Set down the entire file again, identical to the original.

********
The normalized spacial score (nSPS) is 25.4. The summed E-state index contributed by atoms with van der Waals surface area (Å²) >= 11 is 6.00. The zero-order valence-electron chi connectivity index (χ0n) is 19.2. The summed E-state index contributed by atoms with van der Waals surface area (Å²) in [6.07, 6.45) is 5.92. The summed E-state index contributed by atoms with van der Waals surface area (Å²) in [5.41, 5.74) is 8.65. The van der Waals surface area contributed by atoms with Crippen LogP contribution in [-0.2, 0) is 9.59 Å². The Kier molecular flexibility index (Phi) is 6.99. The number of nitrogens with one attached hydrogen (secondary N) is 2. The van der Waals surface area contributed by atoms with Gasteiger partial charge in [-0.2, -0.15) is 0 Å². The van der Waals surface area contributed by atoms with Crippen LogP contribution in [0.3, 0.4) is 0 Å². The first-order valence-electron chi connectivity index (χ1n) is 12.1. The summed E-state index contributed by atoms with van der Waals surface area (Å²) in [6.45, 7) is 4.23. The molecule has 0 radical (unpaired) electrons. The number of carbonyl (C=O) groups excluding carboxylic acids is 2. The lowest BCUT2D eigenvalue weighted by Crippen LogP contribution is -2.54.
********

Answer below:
The normalized spacial score (nSPS) is 25.4. The summed E-state index contributed by atoms with van der Waals surface area (Å²) >= 11 is 6.00. The zero-order valence-electron chi connectivity index (χ0n) is 19.2. The summed E-state index contributed by atoms with van der Waals surface area (Å²) in [6.07, 6.45) is 5.92. The summed E-state index contributed by atoms with van der Waals surface area (Å²) in [5.41, 5.74) is 8.65. The van der Waals surface area contributed by atoms with Crippen LogP contribution in [-0.2, 0) is 9.59 Å². The Kier molecular flexibility index (Phi) is 6.99. The number of nitrogens with one attached hydrogen (secondary N) is 2. The van der Waals surface area contributed by atoms with Gasteiger partial charge in [-0.2, -0.15) is 0 Å². The van der Waals surface area contributed by atoms with Crippen LogP contribution in [0.3, 0.4) is 0 Å². The first-order valence-electron chi connectivity index (χ1n) is 12.1. The summed E-state index contributed by atoms with van der Waals surface area (Å²) in [6.45, 7) is 4.23. The molecule has 0 radical (unpaired) electrons. The number of carbonyl (C=O) groups excluding carboxylic acids is 2. The lowest BCUT2D eigenvalue weighted by Crippen LogP contribution is -2.54.